Still, I went out to buy the soundtrack so i could really listen to the music and I was blown out of my mind. Bernadette Peters voice is as loud and beautiful as usual and the backround chorous was sensational. This recording also allowed me to truly appreciate the brilliant lyrics and dot-painting inspired music. Like all Sondheim shows, similar themes are repeated throughout and the lyrics range from absolutely hilariious to heart wrenching. I'm planning on buying the DVD soon and I reccomend everyone get both this CD and that as this is the ultimate way to appreciate the score but you have to know the story to get the full emotional impact. Every song (yes, EVERY ONE) is fantastic in its own right, but here are some of the highlights:
1. Color and Light: one of the most incredible pieces of music I've ever heard.
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Format: Audio CD
This unique Stephen Sondheim show's main character is Georges Seurat, painter of the famous "A Sunday Afternoon on the Island of La Grande Jatte" among others. This beautiful spectacle of a show is accentuated, if not carried, by Stephen Sondheim's brilliant score. In the original cast, Mandy Patinkin and Bernadette Peters are breathtaking as George and his mistress/model, Dot. As the songs parallel George's paintings, the lyrics portray the contrasting feelings of both characters. George's love for Dot is equal for his love of painting, yet he expresses it through his work, and she does not understand. Dot sees only that he paints her because she's there, not because he loves her. Songs like "We Do Not Belong Together" "Sunday in the Park with George" and "Move On" will thrill and touch the listener, with the effect that all of Sondheim's music seems to have. The show also expresses the experience of art, with critics at every turn, and the difficulty of "Putting it Together". When the fated pair meet again, the past combining with the present at the finale, the listener will be uplifted and rewarded by the experience that is "Sunday in the Park".
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Format: Audio CD
Sunday In The Park With George is Stephen Sondheim's Pulitzer Prize winner. Is it his very best work? No. Is it amazing? Yes, warts and all. After getting badly wounded by 1980's Merrily We Roll Along (a neglected masterpiece, in my opinion, at least for the music) and after almost leaving musical theater altogether, Sondheim put pen to paper to create one of the most *personal* and original scores in any genre or era. His "pointalistic" style of writing perfectly compliments and in fact "describes" Seurat's style of painting. The orchestration is crystal clear and filled with Seurat's colors, and is well-served by the then-new digital sound technology. And for a composer often accused of being cold and aloof, Sondheim here finally poured out his soul and revealed his insecurities.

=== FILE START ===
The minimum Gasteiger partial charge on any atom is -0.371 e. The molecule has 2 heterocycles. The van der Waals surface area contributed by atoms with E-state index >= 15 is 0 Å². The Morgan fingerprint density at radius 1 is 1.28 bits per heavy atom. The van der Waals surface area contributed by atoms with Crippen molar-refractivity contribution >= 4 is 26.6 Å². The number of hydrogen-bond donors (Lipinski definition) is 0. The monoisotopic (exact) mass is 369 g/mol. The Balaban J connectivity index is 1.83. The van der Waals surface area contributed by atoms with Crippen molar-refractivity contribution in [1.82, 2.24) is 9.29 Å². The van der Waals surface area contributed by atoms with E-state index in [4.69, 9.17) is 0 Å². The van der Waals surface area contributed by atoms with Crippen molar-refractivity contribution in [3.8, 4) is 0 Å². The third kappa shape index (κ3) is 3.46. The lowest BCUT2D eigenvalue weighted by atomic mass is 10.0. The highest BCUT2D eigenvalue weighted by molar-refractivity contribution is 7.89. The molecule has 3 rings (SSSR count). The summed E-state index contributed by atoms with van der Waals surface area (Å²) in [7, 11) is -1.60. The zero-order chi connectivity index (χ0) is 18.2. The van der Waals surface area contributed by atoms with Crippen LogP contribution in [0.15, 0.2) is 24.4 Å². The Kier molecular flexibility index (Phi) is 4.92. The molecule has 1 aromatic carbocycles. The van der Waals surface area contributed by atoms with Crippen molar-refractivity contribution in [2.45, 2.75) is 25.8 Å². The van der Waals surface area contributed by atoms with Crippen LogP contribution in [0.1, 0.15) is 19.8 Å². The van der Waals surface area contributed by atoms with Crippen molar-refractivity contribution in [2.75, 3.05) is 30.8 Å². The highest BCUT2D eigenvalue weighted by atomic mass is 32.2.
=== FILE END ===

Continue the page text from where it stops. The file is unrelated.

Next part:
Patinkin and Peters are wonderful in what most non-singers would not realize are very demanding roles (especially for Peters, who actually injured her voice singing this role off Broadway while also singing an Andrew Lloyd Webber revue on Broadway). The supporting cast is also excellent. But the real "star" of the show is the show, or the idea of it. Never before has such an innately non-musical idea been so well-adapted as a musical. Never have such abstract and frankly intellectual concepts made it to a mass medium so well. Imagine if this work started out life as a book instead. I could just hear the critics saying it was "unadaptable" to the stage or screen. Sondheim and Lapine deserve kudos for that, for they handle realism, surrealism, fantasy, and an almost sci-fi-ish laser sequence with equal aplomb, blending styles and genres much better than many heralded 1990's movie directors with their over-hyped hybrid films.

So what are the weak spots?